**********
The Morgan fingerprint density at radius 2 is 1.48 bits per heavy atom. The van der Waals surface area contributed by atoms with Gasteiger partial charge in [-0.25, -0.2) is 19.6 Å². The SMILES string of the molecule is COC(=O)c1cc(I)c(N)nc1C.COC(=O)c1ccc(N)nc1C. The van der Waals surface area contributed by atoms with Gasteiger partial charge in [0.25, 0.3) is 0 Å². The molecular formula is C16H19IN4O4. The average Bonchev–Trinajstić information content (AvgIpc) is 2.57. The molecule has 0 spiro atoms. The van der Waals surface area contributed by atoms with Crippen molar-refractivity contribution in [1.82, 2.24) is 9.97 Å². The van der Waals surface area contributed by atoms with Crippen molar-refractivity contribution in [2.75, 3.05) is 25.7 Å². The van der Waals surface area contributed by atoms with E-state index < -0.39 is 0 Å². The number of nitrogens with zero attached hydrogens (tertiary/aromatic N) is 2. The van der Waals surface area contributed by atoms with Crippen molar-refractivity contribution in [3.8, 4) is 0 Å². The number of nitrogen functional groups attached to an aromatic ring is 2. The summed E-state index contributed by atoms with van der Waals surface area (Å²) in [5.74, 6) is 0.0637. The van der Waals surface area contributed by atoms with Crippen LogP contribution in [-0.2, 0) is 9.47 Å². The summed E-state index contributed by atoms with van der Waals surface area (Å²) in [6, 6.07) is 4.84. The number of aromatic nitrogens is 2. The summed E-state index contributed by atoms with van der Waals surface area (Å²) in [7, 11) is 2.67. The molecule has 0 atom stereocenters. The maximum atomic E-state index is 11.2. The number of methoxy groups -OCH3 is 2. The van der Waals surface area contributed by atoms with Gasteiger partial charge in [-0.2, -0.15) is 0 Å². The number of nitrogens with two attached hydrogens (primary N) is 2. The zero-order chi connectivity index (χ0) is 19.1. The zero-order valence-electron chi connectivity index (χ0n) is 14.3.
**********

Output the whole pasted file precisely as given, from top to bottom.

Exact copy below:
The Morgan fingerprint density at radius 2 is 1.48 bits per heavy atom. The van der Waals surface area contributed by atoms with Gasteiger partial charge in [-0.25, -0.2) is 19.6 Å². The SMILES string of the molecule is COC(=O)c1cc(I)c(N)nc1C.COC(=O)c1ccc(N)nc1C. The van der Waals surface area contributed by atoms with Gasteiger partial charge in [0.25, 0.3) is 0 Å². The molecular formula is C16H19IN4O4. The average Bonchev–Trinajstić information content (AvgIpc) is 2.57. The molecule has 0 spiro atoms. The van der Waals surface area contributed by atoms with Crippen molar-refractivity contribution in [1.82, 2.24) is 9.97 Å². The van der Waals surface area contributed by atoms with Crippen molar-refractivity contribution in [2.75, 3.05) is 25.7 Å². The van der Waals surface area contributed by atoms with E-state index < -0.39 is 0 Å². The number of nitrogens with zero attached hydrogens (tertiary/aromatic N) is 2. The van der Waals surface area contributed by atoms with Crippen molar-refractivity contribution in [3.8, 4) is 0 Å². The number of nitrogen functional groups attached to an aromatic ring is 2. The summed E-state index contributed by atoms with van der Waals surface area (Å²) in [5.74, 6) is 0.0637. The van der Waals surface area contributed by atoms with Crippen LogP contribution in [-0.2, 0) is 9.47 Å². The summed E-state index contributed by atoms with van der Waals surface area (Å²) in [6, 6.07) is 4.84. The number of aromatic nitrogens is 2. The summed E-state index contributed by atoms with van der Waals surface area (Å²) in [7, 11) is 2.67. The molecule has 0 atom stereocenters. The maximum atomic E-state index is 11.2. The number of methoxy groups -OCH3 is 2. The van der Waals surface area contributed by atoms with Gasteiger partial charge in [-0.2, -0.15) is 0 Å². The number of nitrogens with two attached hydrogens (primary N) is 2. The zero-order chi connectivity index (χ0) is 19.1. The zero-order valence-electron chi connectivity index (χ0n) is 14.3.